Boxing: Morales should get out while he can

Erik Morales needs to hang up the gloves while he hass still got his faculties.

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Boxing: Morales should get out while he can
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Erik Morales falls as he fights David Diaz during the World Lightweight Championship in Rosemont, Illinois

No fighter – not Arturo Gatti, not Diego Corrales, not Manny Pacquiao – has been in more compelling fights in the last 25 years than Morales.

Each time out, it was almost a slam-dunk guarantee that Morales would deliver an electrifying fight.

The Morales of today, though, is not the Morales of 2000, who that year engaged Marco Antonio Barrera in the first of three highly skilled, bitterly fought battles that signalled his ascent into superstardom.

Morales is now fighting an opponent he cannot beat. Losing is almost inevitable.

He'll face Danny Garcia on Saturday in the main event of a Showtime-televised quadruple-header for the WBA/WBC super lightweight titles at the new Barclays Center in Brooklyn, N.Y. He may beat Garcia, though it's unlikely, because he nearly did so in March, not long after gall bladder surgery.

Morales, though, won't beat boxing. No one who has tried has ever done it and no matter how stubborn or insistent Morales is, he won't be the first.

Boxing has raised many men from the slums to riches and fame, but it almost inevitably takes it all back when the fighter doesn't know when to say when.

Legendary middleweight champion “Marvellous” Marvin Hagler walked away after a loss to Sugar Ray Leonard in 1987, never to return, his faculties and wealth intact. The great heavyweight champion Lennox Lewis did the same, retiring after a win over Vitali Klitschko in 2003 while he was still on top.

Even the promoter of Saturday's fight card, soon-to-be Hall of Famer Oscar De La Hoya, made the smart move. A few months after he was pummelled by Pacquiao, De La Hoya wisely stepped away.

But De La Hoya had something Morales doesn't have. Richard Schaefer, Golden Boy's CEO and De La Hoya's one-time manager, arranged for a soft landing for De La Hoya's post-fight career. He invested De La Hoya's money, diversified his holdings and built Golden Boy into a legitimate business.

When it was time for De La Hoya to retire, he didn't have to worry about paying the bills because of the groundwork Schaefer had laid years before.

Few other fighters have that, though. They inevitably fight on because they spend their purses like drunken sailors during their careers and, when the massive paydays end, they can't pay their bills.

To pay the bills, they fight, and when they fight long after their body tells them it's time to quit, they get hurt.

Morales hasn't been hurt – yet – but he fights the kind of fearless face-first style that makes him among the most vulnerable.

He has been hearing cries for his retirement for years now, since he was hammered by Pacquiao in their third fight in 2006. He was 30 then, and defiantly opted to fight on.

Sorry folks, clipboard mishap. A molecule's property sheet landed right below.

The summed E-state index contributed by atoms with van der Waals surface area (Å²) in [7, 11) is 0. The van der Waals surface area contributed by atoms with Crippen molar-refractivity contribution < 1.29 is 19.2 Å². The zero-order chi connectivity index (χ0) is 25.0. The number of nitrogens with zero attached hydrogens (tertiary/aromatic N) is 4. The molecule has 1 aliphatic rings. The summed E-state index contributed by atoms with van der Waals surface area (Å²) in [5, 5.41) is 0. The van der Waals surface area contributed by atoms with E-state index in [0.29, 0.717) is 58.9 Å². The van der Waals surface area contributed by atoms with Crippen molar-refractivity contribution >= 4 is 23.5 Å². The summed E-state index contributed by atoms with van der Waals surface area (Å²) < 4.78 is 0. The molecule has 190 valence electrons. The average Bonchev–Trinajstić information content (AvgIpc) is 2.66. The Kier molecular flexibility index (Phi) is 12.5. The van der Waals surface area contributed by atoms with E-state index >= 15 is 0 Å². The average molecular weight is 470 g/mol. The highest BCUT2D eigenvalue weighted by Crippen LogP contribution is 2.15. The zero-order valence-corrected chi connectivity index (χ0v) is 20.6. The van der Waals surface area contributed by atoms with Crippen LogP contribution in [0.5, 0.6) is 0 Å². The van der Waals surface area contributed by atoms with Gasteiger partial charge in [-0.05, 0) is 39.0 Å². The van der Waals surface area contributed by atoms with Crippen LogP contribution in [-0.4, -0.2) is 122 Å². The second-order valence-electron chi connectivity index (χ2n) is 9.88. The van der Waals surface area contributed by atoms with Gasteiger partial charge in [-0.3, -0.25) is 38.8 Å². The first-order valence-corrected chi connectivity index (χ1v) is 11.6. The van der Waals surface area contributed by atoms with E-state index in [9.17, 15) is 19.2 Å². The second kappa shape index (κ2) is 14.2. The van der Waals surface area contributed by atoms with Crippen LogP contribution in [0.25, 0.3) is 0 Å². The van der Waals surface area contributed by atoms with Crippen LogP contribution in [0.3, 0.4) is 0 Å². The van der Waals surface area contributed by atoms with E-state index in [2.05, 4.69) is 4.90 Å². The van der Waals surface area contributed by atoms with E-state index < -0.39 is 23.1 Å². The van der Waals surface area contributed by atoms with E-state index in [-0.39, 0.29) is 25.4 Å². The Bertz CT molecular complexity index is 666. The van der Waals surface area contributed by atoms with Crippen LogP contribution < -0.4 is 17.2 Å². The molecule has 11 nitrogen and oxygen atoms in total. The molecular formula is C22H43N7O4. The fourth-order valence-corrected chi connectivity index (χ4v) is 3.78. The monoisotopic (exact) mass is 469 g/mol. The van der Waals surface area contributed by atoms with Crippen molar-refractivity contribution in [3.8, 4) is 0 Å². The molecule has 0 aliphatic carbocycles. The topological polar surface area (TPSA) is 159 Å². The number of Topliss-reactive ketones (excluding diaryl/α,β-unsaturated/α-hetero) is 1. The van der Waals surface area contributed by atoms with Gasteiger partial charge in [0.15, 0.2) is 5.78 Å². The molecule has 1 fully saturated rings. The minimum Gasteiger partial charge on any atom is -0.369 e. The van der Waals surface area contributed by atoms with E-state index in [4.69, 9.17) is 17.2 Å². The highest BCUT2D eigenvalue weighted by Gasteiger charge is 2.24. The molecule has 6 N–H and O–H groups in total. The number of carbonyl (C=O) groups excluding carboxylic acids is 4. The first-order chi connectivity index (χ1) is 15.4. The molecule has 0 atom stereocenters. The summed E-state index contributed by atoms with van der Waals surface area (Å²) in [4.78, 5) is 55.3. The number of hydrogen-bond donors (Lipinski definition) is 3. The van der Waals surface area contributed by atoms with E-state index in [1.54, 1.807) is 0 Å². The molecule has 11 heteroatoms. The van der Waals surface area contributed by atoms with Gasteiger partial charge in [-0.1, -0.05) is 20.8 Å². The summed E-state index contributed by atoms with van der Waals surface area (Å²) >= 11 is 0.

Now, he's 36, and it's a testament to his greatness that he's able to be competitive with guys like Garcia after all he's been through.

"What makes you think I can't still fight just because I am 36?" Morales asked at a New York workout on Tuesday. "I know I can still fight and I am going to win Saturday night."

Perhaps he might. Garcia is still largely an unknown commodity, though he seemed to answer a lot of questions by stopping Amir Khan to win the belt in July.

It's not a stretch to think that Morales' less-than-stellar showing in their March 24 bout was due to the lingering effects of December gall bladder surgery.

Give Morales credit for refusing to use the surgery as an excuse for his loss, but it's naive to think it didn't have an impact.

"That is in the past and I don't think I need to talk about that now," Morales said of his surgery. "I am not into making excuses. It was something that happened but we are going to rematch now, so let's see what happens." What's probably going to happen is what usually happens in a Morales fight. He'll get hit and he'll fight back, hard, with every ounce of strength he has left in that skinny frame.

He's utterly fearless, which makes for compelling television but probably won't do much for his brain function later in life.

"When the media people ask you to say goodbye, I don't hear those comments," Morales said. "When you love boxing, you don't think about that. If I'm going to retire, I'll know when. When the time is right, I'll know in Tijuana, where I started my career."

A victory over Garcia will make him a champion again. Though it's unlikely – at this stage, Garcia is younger, stronger and faster – the result of the first fight proved it's not impossible.

It would be a big win for him.

But the biggest win would be if he recognized soon that he's never going to beat boxing. Retiring on top, with his title, money and faculties, is the only way he'll have a chance.

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